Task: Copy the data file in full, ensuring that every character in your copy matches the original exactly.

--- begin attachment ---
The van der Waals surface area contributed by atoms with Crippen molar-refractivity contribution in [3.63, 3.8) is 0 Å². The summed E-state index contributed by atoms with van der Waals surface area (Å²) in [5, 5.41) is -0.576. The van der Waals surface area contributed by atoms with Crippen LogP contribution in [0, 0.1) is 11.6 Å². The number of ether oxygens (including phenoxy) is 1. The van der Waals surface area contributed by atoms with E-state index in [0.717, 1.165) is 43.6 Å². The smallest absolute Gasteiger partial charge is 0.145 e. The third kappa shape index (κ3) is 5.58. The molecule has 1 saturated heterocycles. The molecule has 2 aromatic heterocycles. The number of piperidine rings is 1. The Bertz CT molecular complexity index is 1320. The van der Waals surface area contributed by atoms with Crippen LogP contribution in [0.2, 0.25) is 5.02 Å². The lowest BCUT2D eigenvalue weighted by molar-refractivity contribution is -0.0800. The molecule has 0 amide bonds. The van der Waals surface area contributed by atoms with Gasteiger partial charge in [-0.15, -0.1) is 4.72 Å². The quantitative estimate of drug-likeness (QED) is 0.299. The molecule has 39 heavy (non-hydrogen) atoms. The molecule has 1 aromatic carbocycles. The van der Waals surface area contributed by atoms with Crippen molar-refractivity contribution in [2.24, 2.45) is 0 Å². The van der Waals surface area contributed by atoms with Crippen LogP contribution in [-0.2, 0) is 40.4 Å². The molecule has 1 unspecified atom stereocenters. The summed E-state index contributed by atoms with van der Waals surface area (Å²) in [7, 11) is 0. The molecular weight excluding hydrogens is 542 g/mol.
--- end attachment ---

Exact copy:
The van der Waals surface area contributed by atoms with Crippen molar-refractivity contribution in [3.63, 3.8) is 0 Å². The summed E-state index contributed by atoms with van der Waals surface area (Å²) in [5, 5.41) is -0.576. The van der Waals surface area contributed by atoms with Crippen LogP contribution in [0, 0.1) is 11.6 Å². The number of ether oxygens (including phenoxy) is 1. The van der Waals surface area contributed by atoms with E-state index in [0.717, 1.165) is 43.6 Å². The smallest absolute Gasteiger partial charge is 0.145 e. The third kappa shape index (κ3) is 5.58. The molecule has 1 saturated heterocycles. The molecule has 2 aromatic heterocycles. The number of piperidine rings is 1. The Bertz CT molecular complexity index is 1320. The van der Waals surface area contributed by atoms with Crippen LogP contribution in [0.2, 0.25) is 5.02 Å². The lowest BCUT2D eigenvalue weighted by molar-refractivity contribution is -0.0800. The molecule has 0 amide bonds. The van der Waals surface area contributed by atoms with Gasteiger partial charge in [-0.15, -0.1) is 4.72 Å². The quantitative estimate of drug-likeness (QED) is 0.299. The molecule has 39 heavy (non-hydrogen) atoms. The molecule has 1 aromatic carbocycles. The van der Waals surface area contributed by atoms with Crippen molar-refractivity contribution in [2.24, 2.45) is 0 Å². The van der Waals surface area contributed by atoms with Crippen LogP contribution in [-0.2, 0) is 40.4 Å². The molecule has 1 unspecified atom stereocenters. The summed E-state index contributed by atoms with van der Waals surface area (Å²) in [7, 11) is 0. The molecular weight excluding hydrogens is 542 g/mol.